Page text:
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Comparative Analysis of Electric Cars and Diesel Cars Using Hydrotreated Vegetable Oil (HVO)
  • Oliver Bodemer
Oliver Bodemer
Oliver Bodemer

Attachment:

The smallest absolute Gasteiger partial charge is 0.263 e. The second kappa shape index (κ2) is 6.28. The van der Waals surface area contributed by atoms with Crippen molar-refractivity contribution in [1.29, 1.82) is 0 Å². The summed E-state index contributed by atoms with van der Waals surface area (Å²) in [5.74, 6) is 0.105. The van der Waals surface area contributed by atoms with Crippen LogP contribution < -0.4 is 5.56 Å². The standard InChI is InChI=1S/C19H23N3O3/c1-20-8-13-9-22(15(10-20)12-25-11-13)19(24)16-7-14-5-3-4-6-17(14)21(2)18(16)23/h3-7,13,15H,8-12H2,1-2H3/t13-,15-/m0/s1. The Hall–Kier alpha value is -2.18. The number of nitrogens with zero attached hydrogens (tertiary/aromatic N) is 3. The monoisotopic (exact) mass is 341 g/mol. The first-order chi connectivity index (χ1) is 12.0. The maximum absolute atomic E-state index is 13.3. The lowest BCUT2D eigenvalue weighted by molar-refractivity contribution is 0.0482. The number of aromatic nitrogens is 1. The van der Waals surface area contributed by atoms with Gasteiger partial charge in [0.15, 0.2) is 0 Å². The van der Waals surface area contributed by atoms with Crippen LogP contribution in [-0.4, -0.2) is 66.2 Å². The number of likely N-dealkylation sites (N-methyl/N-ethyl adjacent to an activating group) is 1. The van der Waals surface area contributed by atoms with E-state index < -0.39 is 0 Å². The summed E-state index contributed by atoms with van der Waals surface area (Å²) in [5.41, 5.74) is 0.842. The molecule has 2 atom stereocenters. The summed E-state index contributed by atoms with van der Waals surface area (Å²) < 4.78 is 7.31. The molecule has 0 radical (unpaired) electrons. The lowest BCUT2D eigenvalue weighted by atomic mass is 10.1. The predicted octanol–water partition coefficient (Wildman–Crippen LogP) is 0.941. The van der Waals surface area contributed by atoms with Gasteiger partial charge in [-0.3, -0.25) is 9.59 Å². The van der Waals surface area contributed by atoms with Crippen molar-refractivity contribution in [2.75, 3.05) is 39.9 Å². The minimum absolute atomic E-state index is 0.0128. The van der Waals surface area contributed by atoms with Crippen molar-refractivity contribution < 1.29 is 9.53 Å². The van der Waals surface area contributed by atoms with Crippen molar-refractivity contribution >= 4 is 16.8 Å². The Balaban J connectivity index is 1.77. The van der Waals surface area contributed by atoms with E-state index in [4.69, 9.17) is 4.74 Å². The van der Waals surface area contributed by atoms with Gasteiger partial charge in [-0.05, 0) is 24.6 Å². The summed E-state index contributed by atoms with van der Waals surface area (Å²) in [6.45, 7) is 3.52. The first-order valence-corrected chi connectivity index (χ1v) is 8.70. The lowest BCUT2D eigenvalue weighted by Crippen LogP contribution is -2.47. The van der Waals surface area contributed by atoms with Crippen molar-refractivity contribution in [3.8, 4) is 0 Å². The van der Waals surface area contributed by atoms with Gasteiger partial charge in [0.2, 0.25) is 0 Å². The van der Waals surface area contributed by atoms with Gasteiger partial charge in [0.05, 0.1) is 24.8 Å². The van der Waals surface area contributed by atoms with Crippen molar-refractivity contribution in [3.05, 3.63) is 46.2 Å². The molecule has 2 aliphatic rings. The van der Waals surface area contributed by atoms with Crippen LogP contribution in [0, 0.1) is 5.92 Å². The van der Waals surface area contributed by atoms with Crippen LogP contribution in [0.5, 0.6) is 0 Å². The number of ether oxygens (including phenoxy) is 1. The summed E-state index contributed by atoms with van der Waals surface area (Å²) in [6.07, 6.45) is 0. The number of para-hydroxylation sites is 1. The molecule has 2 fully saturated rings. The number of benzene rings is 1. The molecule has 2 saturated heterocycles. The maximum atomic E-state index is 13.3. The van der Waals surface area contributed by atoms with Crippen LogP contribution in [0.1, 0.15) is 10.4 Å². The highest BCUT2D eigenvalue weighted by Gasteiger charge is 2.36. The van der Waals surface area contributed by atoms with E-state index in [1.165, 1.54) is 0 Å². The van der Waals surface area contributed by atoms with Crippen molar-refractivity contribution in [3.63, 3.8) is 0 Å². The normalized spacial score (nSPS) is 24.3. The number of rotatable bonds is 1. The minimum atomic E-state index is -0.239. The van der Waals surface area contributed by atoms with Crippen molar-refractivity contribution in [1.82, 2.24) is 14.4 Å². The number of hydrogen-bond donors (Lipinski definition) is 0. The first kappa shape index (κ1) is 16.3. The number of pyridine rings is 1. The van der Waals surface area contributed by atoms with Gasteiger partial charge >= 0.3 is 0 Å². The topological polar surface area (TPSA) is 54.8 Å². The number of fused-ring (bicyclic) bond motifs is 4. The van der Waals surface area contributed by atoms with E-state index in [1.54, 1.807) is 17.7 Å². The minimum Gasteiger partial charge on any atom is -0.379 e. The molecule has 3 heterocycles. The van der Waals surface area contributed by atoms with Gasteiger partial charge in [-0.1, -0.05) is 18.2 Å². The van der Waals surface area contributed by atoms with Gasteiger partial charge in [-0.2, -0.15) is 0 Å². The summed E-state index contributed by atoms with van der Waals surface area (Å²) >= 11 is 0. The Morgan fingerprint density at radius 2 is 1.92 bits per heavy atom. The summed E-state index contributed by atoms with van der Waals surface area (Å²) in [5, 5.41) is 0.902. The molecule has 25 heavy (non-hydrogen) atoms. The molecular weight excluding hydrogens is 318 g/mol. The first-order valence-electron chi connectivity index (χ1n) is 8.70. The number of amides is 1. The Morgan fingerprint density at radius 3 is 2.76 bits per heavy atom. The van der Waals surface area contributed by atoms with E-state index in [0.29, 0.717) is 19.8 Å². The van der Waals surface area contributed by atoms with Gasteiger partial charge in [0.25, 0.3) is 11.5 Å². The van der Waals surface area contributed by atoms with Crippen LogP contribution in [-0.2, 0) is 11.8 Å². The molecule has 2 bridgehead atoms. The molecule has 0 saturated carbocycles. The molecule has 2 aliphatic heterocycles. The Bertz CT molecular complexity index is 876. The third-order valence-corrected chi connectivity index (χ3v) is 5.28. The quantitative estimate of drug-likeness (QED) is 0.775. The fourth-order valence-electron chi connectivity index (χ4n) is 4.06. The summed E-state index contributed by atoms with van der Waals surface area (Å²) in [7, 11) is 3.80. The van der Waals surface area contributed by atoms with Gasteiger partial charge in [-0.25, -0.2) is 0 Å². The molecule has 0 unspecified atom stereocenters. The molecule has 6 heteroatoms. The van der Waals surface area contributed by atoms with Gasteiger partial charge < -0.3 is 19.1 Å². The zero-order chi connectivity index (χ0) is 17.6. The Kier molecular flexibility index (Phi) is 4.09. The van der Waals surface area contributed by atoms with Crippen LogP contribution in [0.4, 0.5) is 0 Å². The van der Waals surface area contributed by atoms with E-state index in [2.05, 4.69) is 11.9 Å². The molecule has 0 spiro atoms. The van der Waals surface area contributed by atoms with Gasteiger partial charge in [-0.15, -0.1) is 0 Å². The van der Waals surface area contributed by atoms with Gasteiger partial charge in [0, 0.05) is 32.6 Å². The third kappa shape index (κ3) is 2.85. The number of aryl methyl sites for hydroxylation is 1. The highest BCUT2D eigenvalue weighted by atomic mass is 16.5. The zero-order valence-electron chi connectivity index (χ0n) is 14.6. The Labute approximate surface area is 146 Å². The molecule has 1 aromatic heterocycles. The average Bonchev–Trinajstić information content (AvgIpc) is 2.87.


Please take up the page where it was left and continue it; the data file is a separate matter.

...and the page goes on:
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The transition to sustainable transportation has led to the emergence of electric vehicles (EVs) and the exploration of alternative fuels like Hydrotreated Vegetable Oil (HVO) for diesel cars. This study presents a comprehensive comparative analysis of electric cars and diesel cars powered by HVO, focusing on environmental impact, performance, economic aspects, infrastructure, and longevity. Electric cars, with their zero tailpipe emissions, offer a promising solution to reduce urban air pollution and greenhouse gas emissions. However, the environmental footprint of their battery production and electricity sources cannot be overlooked. On the other hand, diesel cars using HVO, a renewable biofuel, have the potential to significantly reduce carbon emissions compared to conventional diesel, while leveraging existing refueling infrastructure. Performance metrics, including acceleration, range, and efficiency, were evaluated for both vehicle types. From an economic perspective, the total cost of ownership, encompassing purchase price, maintenance, and fuel or electricity costs, was assessed. Infrastructure analysis revealed insights into the availability and convenience of charging stations for EVs versus HVO refueling stations. Additionally, the longevity and maintenance requirements of both vehicle types were examined to provide a holistic understanding of their long-term viability. The findings of this study offer valuable insights for policymakers, manufacturers, and consumers in making informed decisions about sustainable transportation options. The results also highlight areas for potential improvement and innovation in both EV and HVO technologies, paving the way for a cleaner and more efficient transportation future.Â